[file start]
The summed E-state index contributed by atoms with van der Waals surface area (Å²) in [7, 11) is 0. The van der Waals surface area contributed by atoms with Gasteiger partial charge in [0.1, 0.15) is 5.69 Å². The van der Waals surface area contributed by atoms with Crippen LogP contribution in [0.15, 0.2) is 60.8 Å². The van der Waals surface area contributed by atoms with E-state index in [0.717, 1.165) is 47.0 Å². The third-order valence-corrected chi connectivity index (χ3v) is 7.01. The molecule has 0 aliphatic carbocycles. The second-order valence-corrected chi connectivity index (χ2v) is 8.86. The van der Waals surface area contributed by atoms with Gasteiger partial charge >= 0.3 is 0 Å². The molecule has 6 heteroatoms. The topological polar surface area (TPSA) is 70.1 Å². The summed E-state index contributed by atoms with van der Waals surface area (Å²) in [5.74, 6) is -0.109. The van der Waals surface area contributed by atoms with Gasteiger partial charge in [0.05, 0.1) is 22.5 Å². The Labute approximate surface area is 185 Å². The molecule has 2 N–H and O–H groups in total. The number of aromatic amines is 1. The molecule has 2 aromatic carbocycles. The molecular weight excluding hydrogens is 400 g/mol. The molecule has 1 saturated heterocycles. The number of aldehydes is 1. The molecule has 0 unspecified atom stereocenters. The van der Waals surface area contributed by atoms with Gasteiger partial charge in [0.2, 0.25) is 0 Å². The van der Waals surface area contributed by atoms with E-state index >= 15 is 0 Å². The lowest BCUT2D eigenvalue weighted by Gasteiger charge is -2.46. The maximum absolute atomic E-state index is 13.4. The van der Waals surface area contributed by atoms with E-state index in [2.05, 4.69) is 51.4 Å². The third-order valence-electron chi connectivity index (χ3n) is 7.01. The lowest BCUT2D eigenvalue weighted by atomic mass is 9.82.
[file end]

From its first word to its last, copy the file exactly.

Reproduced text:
The summed E-state index contributed by atoms with van der Waals surface area (Å²) in [7, 11) is 0. The van der Waals surface area contributed by atoms with Gasteiger partial charge in [0.1, 0.15) is 5.69 Å². The van der Waals surface area contributed by atoms with Crippen LogP contribution in [0.15, 0.2) is 60.8 Å². The van der Waals surface area contributed by atoms with E-state index in [0.717, 1.165) is 47.0 Å². The third-order valence-corrected chi connectivity index (χ3v) is 7.01. The molecule has 0 aliphatic carbocycles. The second-order valence-corrected chi connectivity index (χ2v) is 8.86. The van der Waals surface area contributed by atoms with Gasteiger partial charge >= 0.3 is 0 Å². The molecule has 6 heteroatoms. The topological polar surface area (TPSA) is 70.1 Å². The summed E-state index contributed by atoms with van der Waals surface area (Å²) in [5.74, 6) is -0.109. The van der Waals surface area contributed by atoms with Gasteiger partial charge in [0.05, 0.1) is 22.5 Å². The Labute approximate surface area is 185 Å². The molecule has 2 N–H and O–H groups in total. The number of aromatic amines is 1. The molecule has 2 aromatic carbocycles. The molecular weight excluding hydrogens is 400 g/mol. The molecule has 1 saturated heterocycles. The number of aldehydes is 1. The molecule has 0 unspecified atom stereocenters. The van der Waals surface area contributed by atoms with Gasteiger partial charge in [0.2, 0.25) is 0 Å². The van der Waals surface area contributed by atoms with E-state index >= 15 is 0 Å². The lowest BCUT2D eigenvalue weighted by Gasteiger charge is -2.46. The maximum absolute atomic E-state index is 13.4. The van der Waals surface area contributed by atoms with E-state index in [2.05, 4.69) is 51.4 Å². The third-order valence-electron chi connectivity index (χ3n) is 7.01. The lowest BCUT2D eigenvalue weighted by atomic mass is 9.82.